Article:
Back in the pre-Y2K era, when I first encountered ERP, one of the selling points that the ERP vendors used to tout was their ‘industry best practice’ solutions. This meant that they had determined that for a particular industry (say buggy whip production) that best way to do things was to follow a set of processes that their software encapsulated.
I don’t know how many companies were convinced but that message, but its fallacy was brought home to me recently when we visited a company in the heavy manufacturing industry. Not that best practices are wrong per se, but its likely that they were developed in first-world environments, and transferring them to developing-world situations is not straightforward.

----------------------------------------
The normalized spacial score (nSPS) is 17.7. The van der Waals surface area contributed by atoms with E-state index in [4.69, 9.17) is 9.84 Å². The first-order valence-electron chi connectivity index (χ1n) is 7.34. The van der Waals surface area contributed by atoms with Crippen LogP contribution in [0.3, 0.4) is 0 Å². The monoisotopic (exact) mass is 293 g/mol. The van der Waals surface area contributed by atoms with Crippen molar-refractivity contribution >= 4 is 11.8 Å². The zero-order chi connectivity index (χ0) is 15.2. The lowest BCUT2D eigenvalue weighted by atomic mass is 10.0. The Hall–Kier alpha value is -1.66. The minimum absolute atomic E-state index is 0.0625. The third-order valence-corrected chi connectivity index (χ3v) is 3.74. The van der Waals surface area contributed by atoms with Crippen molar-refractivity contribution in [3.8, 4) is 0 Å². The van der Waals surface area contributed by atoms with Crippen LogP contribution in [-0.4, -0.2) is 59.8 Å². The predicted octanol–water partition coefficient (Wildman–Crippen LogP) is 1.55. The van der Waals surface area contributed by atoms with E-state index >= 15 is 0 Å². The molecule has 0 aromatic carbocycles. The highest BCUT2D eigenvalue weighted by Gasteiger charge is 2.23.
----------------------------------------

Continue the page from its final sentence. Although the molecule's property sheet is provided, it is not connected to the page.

During our walk around the factory, we were told at more than one location that the factory managers had tried implementing procedures that were considered first-world best practices but had failed on every attempt. In some cases the reason was lack of advanced support infra-structure on the shop floor, but in other cases it was due to the level of education and training of the workers, cultural attitudes, and language issues.
So when we implement at the factory, we have to be aware of the local ‘way of life’ and not try and impose practices just because some ‘northerners’ think they should work. Once again, it shows to me the importance of enterprise software vendors recognising local conditions when they sell their solutions. I’m afraid that too many international (US?) vendors have little idea about how things work outside the environment they are familiar with, and then cannot understand why some countries struggle with implementations.